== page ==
The Uncredited Political Statement of Women's Hair
Hair is one of the most identifiable feminine traits. It is uniquely associated with women and with womanhood. We should all, after all, have long flowing hair because that’s what women do. We are expected to grow luscious locks that would make Rapunzel gasp at her competition. Most of the protagonists of our favorite movies, particularly Disney ones, all have beautifully long heads of hair that’d make anyone jealous. Hair is an integral part of life: the movies, the commercials, and the models carefully and cunningly dictate what is acceptable with our hair and what is not. While not always conscientiously, rejecting these hair norms can be political, powerful, and provoking.
For marginalized groups of people, hair is often an important part of the culture. Black men and women, for example, are often targeted for the ways in which they wear their hair. Dreads and cornrows are often considered unkempt or ghetto, Afros are often considered too wild. Men are already not supposed to have long hair because of gender expectations, but when paired with Blackness they are seen as more aggressive, as angrier, bigger, stronger. They are often told they must cut their hair to get the job or the position because their hair is a “bit too much” for the office. Black women face similar fates. Despite the fact that Black hair has never fully been represented in media (of the Disney Princesses, Tiana often wore her hair in a ponytail or “puff” when she wasn’t a frog) hair has been and continues to be a part of Black culture. Braids and cornrows, like in cases with men, are thought to be unprofessional. Interestingly enough, the background for these hairstyles has a particularly impactful history for Black people all across the globe, particularly in Colombia. The intricate stylings of braids were sometimes used as a map for enslaved people trying to reclaim their freedom or to communicate messages amongst people.
Despite this, Black hair is still targeted. Just a few years ago in South Africa, girls were told to “fix” their hair by perming it so that it was chemically altered into straightness among other discriminatory rules for. This led to a massive protest amongst the students who felt the hair that naturally grew from their head was being unjustly discriminated against. Vilifying Black hair isn’t new news: in the 1700s free Black women were forced to wear head wraps because their hair, often elaborately decorated, threatened the “status quo.” These laws, Tignon laws, only led to Black women wearing elaborate headscarves as a jab at the racist “status quo,” something Black women still do today. Black hair is, in itself, political and wearing it firmly and proudly is always a political statement. It has always been a political statement, even without recognizing the historical or current political underpinnings.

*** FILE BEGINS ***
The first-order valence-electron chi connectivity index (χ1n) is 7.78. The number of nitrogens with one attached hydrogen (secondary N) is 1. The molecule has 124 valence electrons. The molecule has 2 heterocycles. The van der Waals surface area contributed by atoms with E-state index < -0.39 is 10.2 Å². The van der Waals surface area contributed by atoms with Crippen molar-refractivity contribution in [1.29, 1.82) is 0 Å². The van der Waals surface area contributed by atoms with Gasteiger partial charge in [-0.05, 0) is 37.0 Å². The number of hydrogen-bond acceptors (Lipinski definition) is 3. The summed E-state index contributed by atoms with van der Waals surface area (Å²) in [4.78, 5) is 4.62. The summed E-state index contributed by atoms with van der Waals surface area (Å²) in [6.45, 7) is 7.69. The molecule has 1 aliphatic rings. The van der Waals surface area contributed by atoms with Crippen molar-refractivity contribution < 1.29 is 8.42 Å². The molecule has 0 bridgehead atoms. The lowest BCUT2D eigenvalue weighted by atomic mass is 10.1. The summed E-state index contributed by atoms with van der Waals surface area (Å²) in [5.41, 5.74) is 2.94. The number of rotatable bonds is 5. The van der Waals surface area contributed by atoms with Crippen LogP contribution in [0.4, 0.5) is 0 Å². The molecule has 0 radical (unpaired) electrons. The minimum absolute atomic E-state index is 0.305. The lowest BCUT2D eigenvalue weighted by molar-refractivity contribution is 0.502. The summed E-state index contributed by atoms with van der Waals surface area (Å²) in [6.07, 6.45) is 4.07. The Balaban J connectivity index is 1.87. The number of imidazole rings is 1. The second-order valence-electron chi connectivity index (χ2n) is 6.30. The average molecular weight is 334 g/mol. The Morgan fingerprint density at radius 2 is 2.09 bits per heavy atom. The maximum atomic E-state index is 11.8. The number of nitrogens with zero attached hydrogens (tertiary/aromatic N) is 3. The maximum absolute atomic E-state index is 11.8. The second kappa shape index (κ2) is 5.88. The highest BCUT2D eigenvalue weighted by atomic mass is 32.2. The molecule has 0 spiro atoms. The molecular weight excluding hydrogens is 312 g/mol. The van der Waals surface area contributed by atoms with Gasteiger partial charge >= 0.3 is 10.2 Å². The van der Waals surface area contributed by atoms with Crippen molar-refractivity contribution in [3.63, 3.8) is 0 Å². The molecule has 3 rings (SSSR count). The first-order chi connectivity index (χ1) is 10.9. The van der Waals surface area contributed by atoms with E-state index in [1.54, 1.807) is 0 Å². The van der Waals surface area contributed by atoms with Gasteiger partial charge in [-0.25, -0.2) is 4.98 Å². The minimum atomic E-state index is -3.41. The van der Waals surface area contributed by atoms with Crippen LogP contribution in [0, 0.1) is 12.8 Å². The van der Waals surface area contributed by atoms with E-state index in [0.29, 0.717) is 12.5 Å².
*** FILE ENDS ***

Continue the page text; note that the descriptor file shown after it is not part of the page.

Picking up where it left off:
Black hair isn’t the only hair that has been an essential part of the culture for marginalized groups. Queer men and women have used their hair to thoroughly express themselves, some often wearing wigs or ornately beautiful hairstyles. Drag queens, after all, have been at the forefront of wig culture decades before they became widely accepted.
What is perhaps most compelling is that, just as fashion is essential to the histories and expressions of the LGBT community, hair is just as important. While it may seem that we’ve come a long way in terms of battling homophobia—and we have—there is still so much more work to do, both in the US and elsewhere. In some countries, being shot dead or beaten to a pulp is completely justified if the victim is gay. Wearing these ornate hairstyles, these luscious weaves or wigs, pendants, scarves, or anything that would suggest a shift from the heterosexual norm puts a target on your back. These hairstyles become even more revolutionary. Wearing them becomes even scarier. It seems as whenever there is already a target on your back, both metaphorically and literally, any form of expression becomes a political stance. A change in hairstyle becomes a symbol, a change in outfit becomes a suit of armor. A large part of gender identity, of general identity, is linked with the perceived femininity of hair. Shaving it. Dying it. Growing it out and then chopping it all off again. As it is with all groups of oppressed people, hair is a political statement, even with the most apolitical individuals.
A Muslim woman choosing to wear her hijab is important. A Black woman choosing to rock her natural ‘fro in the office is significant. A gender non-conforming person with a cropped cut dyed platinum blonde is political. A Latina woman cutting her hair short instead of wearing it down her back is a statement. The hair that is ours, the hair that grows from our heads (or from our wallets when we buy it) matters. In a world that is already vilifying us, anything we do adds another layer of bullshit to deal with, so why not do we want? Why not live unapologetically and wholly for ourselves? Wear it long if you want, shave it down if you want. Let the politics of your hair keep coming. It’s yours and you can do whatever the hell you want!